GED Science Practice Test: Water Cycle

Water is a substance that is critical to the life of all living organisms.  Not only do plants and animals need water as a nutrient, but water also serves as a habitat for many aquatic organisms.  A habitat is the environment in which an organism lives.

In order to understand the water cycle, it is important to remember that water can exist in three states of matter:  solid, liquid, or gas.  We most commonly think of water in its liquid form in rivers, lakes, and oceans.  We think of water falling from the sky in its liquid form as rain.  However, water can also be present on earth in its solid form in glaciers, icecaps, and snow.  Also, water can be present in its gaseous form as water vapor that has evaporated from bodies of liquid water.  If you have ever experienced a humid environment, you have experienced water in its gaseous form.  In very humid environments, the air is holding onto a great deal of water vapor.

Additionally, in order to understand the water cycle, you need to understand how water can change among its solid, liquid, and gas states.  For example, water can melt to go from a solid to a liquid, or it can freeze to go from a liquid to a solid.  The following diagram shows all of the phase changes for water.


All of these phase changes happen in the water cycle at various places.  The following diagram shows many of the complexities of the water cycle:


While this diagram is very complex, two main processes are being represented here, and you can see those with the wide, partially transparent arrows on either side of the diagram.  In the water cycle, there are processes that allow water to escape from the earth and go to the sky, to condense into clouds.  These processes include evaporation from oceans and lakes, transpiration from plants, and sublimation from glaciers and snow.  There are also processes that allow water to return to earth.  These processes include precipitation of rain or snow and deposition of water vapor onto glaciers or snow. So, the water cycle can be seen as a cycle of water escaping from earth and water returning to earth’s surface.

One can also think of the water cycle in terms of where water is stored, and how water moves from one place to another while it is on the earth’s surface.   In the diagram above, water is stored in lakes, groundwater, oceans, snow, and glaciers.  Water can move from one place to another through rain and melting snow moving downhill, water infiltrating into the soil, surface flow of water in rivers, and movement of water from the soil into plants.

While it may seem like water is everywhere, ecologists are always concerned about the availability of water as a nutrient.  One reason for this is that for many living organisms, the only water available to them is freshwater;  the water in the oceans cannot be used as a nutrient by terrestrial organisms.  Only 3% of the available water on earth is freshwater:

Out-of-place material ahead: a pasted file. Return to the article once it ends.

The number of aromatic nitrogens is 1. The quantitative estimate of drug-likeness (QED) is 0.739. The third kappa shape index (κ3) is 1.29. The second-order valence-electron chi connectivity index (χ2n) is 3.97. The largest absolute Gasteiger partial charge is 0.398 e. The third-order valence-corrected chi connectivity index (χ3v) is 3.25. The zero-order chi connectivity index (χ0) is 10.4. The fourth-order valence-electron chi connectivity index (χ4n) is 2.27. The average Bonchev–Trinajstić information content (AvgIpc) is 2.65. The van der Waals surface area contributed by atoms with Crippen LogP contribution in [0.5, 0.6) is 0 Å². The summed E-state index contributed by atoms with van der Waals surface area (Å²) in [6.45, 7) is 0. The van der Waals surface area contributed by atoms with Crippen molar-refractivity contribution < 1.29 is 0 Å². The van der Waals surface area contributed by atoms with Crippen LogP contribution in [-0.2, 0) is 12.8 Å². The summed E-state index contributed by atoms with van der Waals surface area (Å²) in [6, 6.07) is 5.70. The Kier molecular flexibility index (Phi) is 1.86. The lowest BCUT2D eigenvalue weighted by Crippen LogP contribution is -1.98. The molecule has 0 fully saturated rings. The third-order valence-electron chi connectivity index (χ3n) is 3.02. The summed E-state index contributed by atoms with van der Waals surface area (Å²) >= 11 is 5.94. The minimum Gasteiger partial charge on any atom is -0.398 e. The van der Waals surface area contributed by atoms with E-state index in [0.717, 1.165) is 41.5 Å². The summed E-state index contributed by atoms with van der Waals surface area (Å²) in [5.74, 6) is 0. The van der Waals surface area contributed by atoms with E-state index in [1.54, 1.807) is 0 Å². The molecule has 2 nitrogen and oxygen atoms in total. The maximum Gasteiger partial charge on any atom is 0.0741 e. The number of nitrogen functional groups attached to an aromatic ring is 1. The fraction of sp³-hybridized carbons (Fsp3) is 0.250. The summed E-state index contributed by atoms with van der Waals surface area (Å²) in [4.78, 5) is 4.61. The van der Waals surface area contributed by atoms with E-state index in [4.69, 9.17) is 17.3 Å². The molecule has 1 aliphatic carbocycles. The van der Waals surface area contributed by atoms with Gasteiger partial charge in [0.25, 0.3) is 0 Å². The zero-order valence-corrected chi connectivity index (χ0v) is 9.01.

Ecologists are also concerned about the availability of water as a nutrient, because changes in ecosystem characteristics can affect any of the processes shown in the water cycle diagram above.  Some changes happen naturally, such as trees and plants increasing in size and number causing the rate of transpiration (water evaporating from plants) to increase.  Some changes are caused or accelerated by humans, such as decreasing the rate of transpiration by logging forests, or increasing the rate of evaporation by removing plants and introducing asphalt and other artificial building materials.

In addition to changes in the amount of water available to humans, another concern of ecologists is the pollution of available water.  You can read about events in which companies have dumped pollutants into a river, and then the organisms in that river suffer or die.  However, the concern about pollution is much larger, because water flows in a cycle.  Water that is in a river can end up in oceans, and precipitation can pick up pollutants from the air.  It is the very nature of water changing in a cycle that makes pollution an issue for all people, not just those people geographically close to the pollution.

One way to consider how far the effects of polluted water can reach is to consider how water flows in a watershed.  A watershed is an area in which all of the water flows to a single river or body of water.  Watersheds are typically defined by ridges or other geographic features that  separate water that flows to one body of water versus another.  A watershed can be thought of as a big bowl, allowing precipitation and other forms of water to flow downhill to eventually collect in bodies of water.  The following diagram shows a watershed:


Use the diagram below to answer question 1:



You have seen 1 out of 15 free pages this month.
Get unlimited access, over 1000 practice questions for just $29.99. Enroll Now